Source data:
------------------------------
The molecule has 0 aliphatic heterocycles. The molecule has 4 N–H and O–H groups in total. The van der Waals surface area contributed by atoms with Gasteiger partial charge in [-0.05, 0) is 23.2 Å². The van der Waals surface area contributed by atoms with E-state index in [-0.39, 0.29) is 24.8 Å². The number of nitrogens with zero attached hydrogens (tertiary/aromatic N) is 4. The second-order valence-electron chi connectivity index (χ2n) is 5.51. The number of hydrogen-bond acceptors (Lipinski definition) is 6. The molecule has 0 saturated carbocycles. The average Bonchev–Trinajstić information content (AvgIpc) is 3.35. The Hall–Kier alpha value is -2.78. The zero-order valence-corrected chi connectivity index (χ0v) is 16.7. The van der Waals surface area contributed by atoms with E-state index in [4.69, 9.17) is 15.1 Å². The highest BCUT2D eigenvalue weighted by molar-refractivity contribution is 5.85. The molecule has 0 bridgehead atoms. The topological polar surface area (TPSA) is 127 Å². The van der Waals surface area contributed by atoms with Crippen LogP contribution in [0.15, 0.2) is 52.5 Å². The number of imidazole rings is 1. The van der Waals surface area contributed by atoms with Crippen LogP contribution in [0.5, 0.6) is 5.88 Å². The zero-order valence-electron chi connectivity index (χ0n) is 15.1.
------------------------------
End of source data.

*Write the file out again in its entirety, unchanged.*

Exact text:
The molecule has 0 aliphatic heterocycles. The molecule has 4 N–H and O–H groups in total. The van der Waals surface area contributed by atoms with Gasteiger partial charge in [-0.05, 0) is 23.2 Å². The van der Waals surface area contributed by atoms with E-state index in [-0.39, 0.29) is 24.8 Å². The number of nitrogens with zero attached hydrogens (tertiary/aromatic N) is 4. The second-order valence-electron chi connectivity index (χ2n) is 5.51. The number of hydrogen-bond acceptors (Lipinski definition) is 6. The molecule has 0 saturated carbocycles. The average Bonchev–Trinajstić information content (AvgIpc) is 3.35. The Hall–Kier alpha value is -2.78. The zero-order valence-corrected chi connectivity index (χ0v) is 16.7. The van der Waals surface area contributed by atoms with E-state index in [4.69, 9.17) is 15.1 Å². The highest BCUT2D eigenvalue weighted by molar-refractivity contribution is 5.85. The molecule has 0 bridgehead atoms. The topological polar surface area (TPSA) is 127 Å². The van der Waals surface area contributed by atoms with Crippen LogP contribution in [0.15, 0.2) is 52.5 Å². The number of imidazole rings is 1. The van der Waals surface area contributed by atoms with Crippen LogP contribution in [0.5, 0.6) is 5.88 Å². The zero-order valence-electron chi connectivity index (χ0n) is 15.1.